She now carried matters with a high hand. A nominal emperor was chosen, but the rule was hers. She handled all the public business, disposed of the offices of state, erected temples to her ancestors, wore the robes which by law could be worn only by an emperor, and performed the imperial function of sacrificing to Heaven, the supreme deity of the Chinese. For once in its history China had an actual empress, and one of an ability and a power of maintaining the dignity of the throne which none of its emperors have surpassed.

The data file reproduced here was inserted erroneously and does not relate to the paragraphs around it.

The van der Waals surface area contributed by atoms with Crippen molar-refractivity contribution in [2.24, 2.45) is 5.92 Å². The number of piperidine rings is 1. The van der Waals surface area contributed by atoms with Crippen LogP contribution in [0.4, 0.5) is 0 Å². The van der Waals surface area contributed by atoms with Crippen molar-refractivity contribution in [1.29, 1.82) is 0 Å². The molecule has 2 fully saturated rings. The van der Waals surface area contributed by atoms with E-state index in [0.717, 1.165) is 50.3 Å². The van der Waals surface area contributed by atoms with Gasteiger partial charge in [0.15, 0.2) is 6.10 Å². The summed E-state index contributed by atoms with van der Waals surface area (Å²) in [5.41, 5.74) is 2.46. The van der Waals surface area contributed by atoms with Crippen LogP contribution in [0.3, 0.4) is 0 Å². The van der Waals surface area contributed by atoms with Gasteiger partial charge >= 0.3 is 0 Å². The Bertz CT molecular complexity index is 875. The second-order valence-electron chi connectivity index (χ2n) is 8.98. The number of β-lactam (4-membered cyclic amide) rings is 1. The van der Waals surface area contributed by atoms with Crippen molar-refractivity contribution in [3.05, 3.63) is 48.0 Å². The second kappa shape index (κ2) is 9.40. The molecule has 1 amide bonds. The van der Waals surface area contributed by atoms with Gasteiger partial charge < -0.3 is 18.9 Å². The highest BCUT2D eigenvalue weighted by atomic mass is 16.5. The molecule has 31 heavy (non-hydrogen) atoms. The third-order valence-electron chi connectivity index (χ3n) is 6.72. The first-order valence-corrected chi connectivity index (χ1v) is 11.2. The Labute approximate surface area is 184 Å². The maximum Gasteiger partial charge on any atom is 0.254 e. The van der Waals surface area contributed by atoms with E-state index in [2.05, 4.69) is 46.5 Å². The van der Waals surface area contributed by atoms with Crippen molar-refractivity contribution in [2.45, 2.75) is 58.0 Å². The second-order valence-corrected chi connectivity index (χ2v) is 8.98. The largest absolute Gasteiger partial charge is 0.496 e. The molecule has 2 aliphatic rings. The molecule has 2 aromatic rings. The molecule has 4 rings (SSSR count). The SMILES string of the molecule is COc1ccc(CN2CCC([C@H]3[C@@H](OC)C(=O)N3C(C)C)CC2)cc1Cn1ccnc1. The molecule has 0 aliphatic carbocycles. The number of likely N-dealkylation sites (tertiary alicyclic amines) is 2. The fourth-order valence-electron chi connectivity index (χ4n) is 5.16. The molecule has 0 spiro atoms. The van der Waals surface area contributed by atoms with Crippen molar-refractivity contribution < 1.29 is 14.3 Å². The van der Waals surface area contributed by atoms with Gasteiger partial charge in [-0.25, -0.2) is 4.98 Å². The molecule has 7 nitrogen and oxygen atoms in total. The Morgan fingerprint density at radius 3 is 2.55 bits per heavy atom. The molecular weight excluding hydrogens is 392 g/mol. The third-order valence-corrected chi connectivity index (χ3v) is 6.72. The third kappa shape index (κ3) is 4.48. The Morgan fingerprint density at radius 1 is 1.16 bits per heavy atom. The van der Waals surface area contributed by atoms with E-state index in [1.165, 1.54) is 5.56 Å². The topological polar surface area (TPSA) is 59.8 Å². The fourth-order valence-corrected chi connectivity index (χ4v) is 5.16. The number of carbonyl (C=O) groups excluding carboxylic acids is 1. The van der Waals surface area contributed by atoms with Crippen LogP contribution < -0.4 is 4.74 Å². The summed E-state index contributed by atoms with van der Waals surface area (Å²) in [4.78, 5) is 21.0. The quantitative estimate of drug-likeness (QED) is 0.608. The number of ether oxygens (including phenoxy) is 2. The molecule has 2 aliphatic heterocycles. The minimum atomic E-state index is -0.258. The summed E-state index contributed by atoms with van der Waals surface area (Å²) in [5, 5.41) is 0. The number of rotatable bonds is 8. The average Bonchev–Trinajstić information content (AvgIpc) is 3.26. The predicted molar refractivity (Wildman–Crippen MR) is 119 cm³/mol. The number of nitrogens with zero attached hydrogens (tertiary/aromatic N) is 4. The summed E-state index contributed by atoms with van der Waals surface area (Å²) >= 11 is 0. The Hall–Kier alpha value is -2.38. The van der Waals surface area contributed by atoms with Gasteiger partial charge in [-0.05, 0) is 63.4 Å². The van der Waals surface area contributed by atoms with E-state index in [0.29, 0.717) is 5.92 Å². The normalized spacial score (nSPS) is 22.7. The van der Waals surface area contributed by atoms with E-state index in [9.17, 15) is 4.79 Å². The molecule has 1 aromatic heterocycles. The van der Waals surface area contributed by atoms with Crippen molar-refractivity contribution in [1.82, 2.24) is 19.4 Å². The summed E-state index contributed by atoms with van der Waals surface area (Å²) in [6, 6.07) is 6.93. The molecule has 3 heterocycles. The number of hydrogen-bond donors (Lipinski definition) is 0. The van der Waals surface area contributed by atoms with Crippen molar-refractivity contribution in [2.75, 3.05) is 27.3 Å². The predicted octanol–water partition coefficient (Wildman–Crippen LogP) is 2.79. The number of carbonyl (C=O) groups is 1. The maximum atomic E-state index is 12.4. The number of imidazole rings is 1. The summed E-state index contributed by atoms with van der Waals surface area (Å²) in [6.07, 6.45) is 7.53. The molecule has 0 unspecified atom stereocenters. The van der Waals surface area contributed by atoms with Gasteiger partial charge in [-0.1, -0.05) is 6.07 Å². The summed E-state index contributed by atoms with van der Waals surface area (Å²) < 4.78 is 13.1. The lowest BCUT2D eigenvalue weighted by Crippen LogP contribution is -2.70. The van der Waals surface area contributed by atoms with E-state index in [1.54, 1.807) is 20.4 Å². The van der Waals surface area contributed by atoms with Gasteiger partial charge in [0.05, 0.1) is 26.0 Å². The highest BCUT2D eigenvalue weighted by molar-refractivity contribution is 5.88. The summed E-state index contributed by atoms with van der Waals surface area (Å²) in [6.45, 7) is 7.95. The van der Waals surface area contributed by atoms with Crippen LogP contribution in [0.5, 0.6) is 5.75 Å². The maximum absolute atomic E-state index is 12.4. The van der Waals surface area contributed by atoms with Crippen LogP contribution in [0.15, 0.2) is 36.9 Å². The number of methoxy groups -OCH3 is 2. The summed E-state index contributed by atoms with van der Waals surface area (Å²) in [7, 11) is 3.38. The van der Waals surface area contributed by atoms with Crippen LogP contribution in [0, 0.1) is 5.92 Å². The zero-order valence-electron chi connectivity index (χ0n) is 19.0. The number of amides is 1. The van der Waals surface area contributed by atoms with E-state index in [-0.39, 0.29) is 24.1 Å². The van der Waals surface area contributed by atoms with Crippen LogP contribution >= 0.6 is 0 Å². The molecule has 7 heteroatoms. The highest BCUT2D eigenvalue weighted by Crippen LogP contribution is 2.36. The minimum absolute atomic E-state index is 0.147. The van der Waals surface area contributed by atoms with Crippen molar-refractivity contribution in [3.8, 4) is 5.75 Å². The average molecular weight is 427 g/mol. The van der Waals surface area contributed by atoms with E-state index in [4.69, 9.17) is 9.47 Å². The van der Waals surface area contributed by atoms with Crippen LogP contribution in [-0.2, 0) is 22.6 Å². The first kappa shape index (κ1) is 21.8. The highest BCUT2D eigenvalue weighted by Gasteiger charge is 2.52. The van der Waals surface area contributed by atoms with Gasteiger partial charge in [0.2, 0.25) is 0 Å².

Her usurpation brought her a host of enemies. It set aside all the precedents of the empire, and that a woman should reign directly, instead of indirectly, stirred the spirit of conservatism to its depths. Wou made no effort to conciliate her foes. She went so far as to change the name of the dynasty [226] and to place members of her own family in the great offices of the realm. Rebellious risings followed; plots for her assassination were formed; but her vigilance was too great, her measures were too prompt, for treason to succeed. No matter how great the rank or how eminent the record of a conspirator, death ended his career as soon as her suspicions were aroused. The empire was filled with her spies, who became so numerous as largely to defeat their purpose, by bringing false accusations before the throne. The ready queen settled this difficulty by an edict threatening with death any one who falsely accused a citizen of the realm. The improbable story is told that in a single day a thousand charges were brought of which eight hundred and fifty proved to be false, those who brought them being at once sent to the block. Execution in the streets of Singan, the capital, was her favorite mode of punishment, and great nobles and ministers died by the axe before the eyes of curious multitudes.